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Conditionality

News

Workshop on aid and the roles of the World Bank and IMF in low-income countries

25 April 2007

Agenda

Agenda

Questions and outcomes

9:00 – 9:30 

Coffee, Introductions

9:30 – 11:00 
Chair:
Presentations:
(7 min each)

Aid Architecture
Sarah Mulley, UKAN
Paolo de Renzio, ODI
Wahu Kaara, All African Conference of Churches

Key Question:

  • What role do/should the IMF and World Bank be playing in the evolving international aid architecture?

Expected Outcome:

  • Contribute to/feedback on UKAN’s Manifesto for Aid with respect to the IFIs

11:30 – 1:00
Chair:
Presentations:
(7 min each)

IMF role and the PRGF
Peter Chowla, BWP
Kato Lambrechts, Christian Aid
Sarah Hague, Save the Children UK (tbc)

Key Question:

  • Should the IMF be providing development finance to low-income countries?

Expected Outcome:

  • Clarify and where possible harmonise NGO positions on the IMF’s PRGF and strategise about advocacy

1:00 – 2:00

Lunch

2:00 – 3:30
Chair:
Presentations:
(7 min each)

Knowledge roles of the IFIs
Jeff Powell, BWP
Charity Musamba, Jubilee Zambia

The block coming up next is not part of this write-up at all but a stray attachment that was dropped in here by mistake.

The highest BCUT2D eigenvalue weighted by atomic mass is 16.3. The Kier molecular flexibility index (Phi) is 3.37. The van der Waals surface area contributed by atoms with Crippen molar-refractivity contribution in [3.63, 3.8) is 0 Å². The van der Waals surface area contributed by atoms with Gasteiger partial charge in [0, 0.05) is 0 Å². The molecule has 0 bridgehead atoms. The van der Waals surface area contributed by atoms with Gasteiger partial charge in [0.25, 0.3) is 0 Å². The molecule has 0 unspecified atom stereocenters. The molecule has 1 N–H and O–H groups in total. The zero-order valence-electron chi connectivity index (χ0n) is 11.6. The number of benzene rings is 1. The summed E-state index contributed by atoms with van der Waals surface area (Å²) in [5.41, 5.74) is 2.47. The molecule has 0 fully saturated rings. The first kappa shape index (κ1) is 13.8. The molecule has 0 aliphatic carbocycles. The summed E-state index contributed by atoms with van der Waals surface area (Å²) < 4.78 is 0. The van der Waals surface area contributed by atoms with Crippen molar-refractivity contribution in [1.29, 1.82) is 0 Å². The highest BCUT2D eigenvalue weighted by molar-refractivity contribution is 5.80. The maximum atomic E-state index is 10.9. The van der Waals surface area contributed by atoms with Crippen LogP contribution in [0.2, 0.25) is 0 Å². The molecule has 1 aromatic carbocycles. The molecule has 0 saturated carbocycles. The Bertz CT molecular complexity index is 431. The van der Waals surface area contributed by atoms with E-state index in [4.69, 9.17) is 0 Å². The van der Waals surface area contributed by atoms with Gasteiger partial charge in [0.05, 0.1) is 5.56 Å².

Romilly Greenhill, ActionAid

Key Question:

  • What role, if any, should the Bank and Fund play in serving as knowledge resources to low income countries through technical assistance, research and other means?

Expected Outcome:

  • Inform NGO positions on research and TA, brainstorm on how to move DFID funding away from Bank research

4:00 – 5:30
Chair:
Presentations:
(7 min each)

World Bank Governance
Jeff Powell, BWP
Sarah Mulley, UKAN

Key Question:

  • What position will UK agencies take on how to improve low income country voice in the governance of the World Bank?

Expected Outcome:

  • Create a coalition position on Bank governance reform for advocacy in the autumn, including targeting the Bank’s leadership selection process, and strategise on advocacy

6:00 +

BWP/UKAN Spring Social event
Horseshoe Pub
24 Clerkenwell Close, EC1R 0AG

Key Questions:

  • How much can you drink?
  • Will the mysterious sword dancers return?

Practicalities: